SELF-FORGIVENESS: THE STEPCHILD OF FORGIVENESS RESEARCH
Journal Article Review 2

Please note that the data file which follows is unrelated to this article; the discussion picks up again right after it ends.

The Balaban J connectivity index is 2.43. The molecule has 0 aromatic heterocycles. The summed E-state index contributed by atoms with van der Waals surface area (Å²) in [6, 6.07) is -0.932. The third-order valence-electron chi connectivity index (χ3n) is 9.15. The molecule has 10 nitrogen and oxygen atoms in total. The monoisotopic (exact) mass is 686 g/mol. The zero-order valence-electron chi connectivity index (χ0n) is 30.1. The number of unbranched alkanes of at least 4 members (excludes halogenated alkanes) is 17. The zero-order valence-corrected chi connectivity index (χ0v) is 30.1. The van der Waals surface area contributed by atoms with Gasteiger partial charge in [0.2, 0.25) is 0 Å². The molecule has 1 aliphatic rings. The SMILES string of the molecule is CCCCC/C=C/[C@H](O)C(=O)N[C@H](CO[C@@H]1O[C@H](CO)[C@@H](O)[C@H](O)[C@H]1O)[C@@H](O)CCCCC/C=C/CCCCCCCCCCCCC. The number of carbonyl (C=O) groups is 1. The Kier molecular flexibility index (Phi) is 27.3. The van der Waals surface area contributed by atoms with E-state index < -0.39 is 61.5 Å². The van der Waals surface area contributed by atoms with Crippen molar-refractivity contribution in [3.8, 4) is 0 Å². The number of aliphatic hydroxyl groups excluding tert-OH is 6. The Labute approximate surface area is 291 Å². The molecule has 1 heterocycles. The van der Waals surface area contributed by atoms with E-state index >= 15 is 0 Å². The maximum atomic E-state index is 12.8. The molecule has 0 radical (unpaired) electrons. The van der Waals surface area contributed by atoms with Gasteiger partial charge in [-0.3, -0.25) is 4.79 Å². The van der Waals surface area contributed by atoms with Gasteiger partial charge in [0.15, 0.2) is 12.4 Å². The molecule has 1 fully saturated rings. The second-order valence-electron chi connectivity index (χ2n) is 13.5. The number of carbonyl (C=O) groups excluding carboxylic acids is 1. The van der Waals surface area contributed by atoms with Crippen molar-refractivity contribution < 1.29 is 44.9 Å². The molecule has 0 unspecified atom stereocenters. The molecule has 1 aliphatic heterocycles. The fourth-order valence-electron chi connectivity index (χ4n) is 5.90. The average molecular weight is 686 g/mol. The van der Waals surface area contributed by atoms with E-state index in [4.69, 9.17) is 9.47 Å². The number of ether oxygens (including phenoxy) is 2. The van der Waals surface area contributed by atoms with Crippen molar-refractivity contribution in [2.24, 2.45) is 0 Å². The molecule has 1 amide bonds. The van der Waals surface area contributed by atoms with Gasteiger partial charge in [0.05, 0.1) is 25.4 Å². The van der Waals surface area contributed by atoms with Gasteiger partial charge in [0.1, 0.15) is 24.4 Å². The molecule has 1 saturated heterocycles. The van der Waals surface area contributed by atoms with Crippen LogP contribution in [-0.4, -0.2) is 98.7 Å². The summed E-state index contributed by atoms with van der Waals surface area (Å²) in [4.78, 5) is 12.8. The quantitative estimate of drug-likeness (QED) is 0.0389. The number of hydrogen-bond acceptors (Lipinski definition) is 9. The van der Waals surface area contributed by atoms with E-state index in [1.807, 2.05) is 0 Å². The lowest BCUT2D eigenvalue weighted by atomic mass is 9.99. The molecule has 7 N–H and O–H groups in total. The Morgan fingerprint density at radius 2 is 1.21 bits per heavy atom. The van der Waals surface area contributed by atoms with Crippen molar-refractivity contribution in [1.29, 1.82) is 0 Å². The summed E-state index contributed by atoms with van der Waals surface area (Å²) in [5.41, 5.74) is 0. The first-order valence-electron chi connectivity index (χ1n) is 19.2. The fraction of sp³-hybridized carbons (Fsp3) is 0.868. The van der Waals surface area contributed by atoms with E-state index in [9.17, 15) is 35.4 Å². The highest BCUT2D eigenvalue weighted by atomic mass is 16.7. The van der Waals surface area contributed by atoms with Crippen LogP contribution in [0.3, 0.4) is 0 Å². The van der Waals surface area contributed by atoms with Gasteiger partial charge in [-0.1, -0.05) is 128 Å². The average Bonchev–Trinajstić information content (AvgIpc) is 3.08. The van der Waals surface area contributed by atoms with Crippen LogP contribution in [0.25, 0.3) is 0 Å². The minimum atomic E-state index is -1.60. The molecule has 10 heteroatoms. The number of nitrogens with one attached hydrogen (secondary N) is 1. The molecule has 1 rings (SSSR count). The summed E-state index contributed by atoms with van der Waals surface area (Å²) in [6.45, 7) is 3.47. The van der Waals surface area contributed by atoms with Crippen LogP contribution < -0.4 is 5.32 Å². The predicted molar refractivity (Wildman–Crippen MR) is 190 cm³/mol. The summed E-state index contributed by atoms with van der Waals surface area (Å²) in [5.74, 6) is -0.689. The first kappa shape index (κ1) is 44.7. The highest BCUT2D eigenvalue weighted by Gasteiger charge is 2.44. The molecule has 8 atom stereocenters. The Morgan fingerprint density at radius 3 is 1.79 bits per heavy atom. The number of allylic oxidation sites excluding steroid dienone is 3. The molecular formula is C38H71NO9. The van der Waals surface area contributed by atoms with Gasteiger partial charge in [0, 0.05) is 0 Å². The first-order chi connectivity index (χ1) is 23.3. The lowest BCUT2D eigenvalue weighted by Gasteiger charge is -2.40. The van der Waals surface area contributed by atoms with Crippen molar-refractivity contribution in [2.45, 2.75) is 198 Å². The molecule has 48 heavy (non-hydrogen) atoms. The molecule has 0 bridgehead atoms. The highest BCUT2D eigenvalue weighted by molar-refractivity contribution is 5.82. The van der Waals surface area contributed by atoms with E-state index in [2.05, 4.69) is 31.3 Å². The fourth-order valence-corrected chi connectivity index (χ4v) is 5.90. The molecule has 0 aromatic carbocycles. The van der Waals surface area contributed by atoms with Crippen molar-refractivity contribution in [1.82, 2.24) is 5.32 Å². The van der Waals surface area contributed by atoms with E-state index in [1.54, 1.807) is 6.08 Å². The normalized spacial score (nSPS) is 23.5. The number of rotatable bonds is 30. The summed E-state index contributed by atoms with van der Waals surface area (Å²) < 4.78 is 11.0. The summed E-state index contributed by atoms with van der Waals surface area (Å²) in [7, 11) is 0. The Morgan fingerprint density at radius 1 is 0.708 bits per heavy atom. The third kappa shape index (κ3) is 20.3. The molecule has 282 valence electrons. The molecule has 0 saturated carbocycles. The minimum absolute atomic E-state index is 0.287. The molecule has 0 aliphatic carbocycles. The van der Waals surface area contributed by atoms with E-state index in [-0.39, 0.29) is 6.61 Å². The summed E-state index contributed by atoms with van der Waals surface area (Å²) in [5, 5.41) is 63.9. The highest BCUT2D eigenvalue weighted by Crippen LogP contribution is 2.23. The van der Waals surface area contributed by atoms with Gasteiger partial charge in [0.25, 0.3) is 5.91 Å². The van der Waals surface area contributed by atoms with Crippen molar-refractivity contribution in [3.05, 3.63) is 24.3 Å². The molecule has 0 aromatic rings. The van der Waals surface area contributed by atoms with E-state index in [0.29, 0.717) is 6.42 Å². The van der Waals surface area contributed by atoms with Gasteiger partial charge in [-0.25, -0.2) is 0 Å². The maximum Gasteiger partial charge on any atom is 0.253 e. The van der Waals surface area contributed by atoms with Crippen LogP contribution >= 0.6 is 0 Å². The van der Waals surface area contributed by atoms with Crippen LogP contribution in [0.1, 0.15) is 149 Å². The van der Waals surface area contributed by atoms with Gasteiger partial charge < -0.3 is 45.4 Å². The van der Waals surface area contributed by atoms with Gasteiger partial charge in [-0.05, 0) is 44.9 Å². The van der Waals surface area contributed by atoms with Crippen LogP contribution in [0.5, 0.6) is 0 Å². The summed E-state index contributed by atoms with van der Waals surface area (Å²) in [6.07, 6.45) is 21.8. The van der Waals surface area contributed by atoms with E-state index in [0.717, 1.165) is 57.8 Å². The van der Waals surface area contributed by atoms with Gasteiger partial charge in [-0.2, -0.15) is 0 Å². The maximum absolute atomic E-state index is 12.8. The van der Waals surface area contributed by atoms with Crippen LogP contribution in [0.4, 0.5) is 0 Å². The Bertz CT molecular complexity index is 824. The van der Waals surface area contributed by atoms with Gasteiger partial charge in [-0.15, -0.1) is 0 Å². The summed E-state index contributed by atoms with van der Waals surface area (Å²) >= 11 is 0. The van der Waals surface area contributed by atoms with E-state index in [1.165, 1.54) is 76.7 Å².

In the second article I chose to read, Hall and Fincham (2005) discuss the concept of self-forgiveness. Their analysis seeks to get to the heart of what it means and essentially what it takes to forgive oneself for wrongdoing and reckless abandon. Enright (1996) defines self-forgiveness as “a willingness to abandon self-resentment in the face of one’s own acknowledged objective wrong, while fostering compassion, generosity, and love toward oneself.” Hall and Fincham (2005) argue that self-forgiveness is an internal and volatile aberration that results in both a retaliatory and benevolent appeal on behalf of the offender. The reason for this is because the offender is in conflict with their ability to do wrong and then compensate with righteous action in rebuttal to their transgression. After the stage of victim identification and reconciliation, avoidance occurs which puts the offender and any sense or notion of wrongdoing they may have had, at peace with themselves (Hall & Fincham, 2005). Furthermore, Hall and Fincham (2005) deduce that self-forgiveness does not imply an exemption from heartache, frustration, or regret. The offender will not magically fail to remember or begin to root for such behavior that should lead to another bout with personal disdain and disappointment. In fact, the offender will undergo extensive self-analysis and even consider the implications of interpersonal forgiveness from oneself toward another had they committed a similar offense. Lastly, Hall and Fincham (2005) give attention to the moral aspects of the self-forgiveness concept. According to Horsbrugh (1974) interpersonal forgiveness is bound by biblical scripture which Jesus himself states that “When you stand praying, if you hold anything against anyone, forgive him, so that your Father in heaven may forgive you your...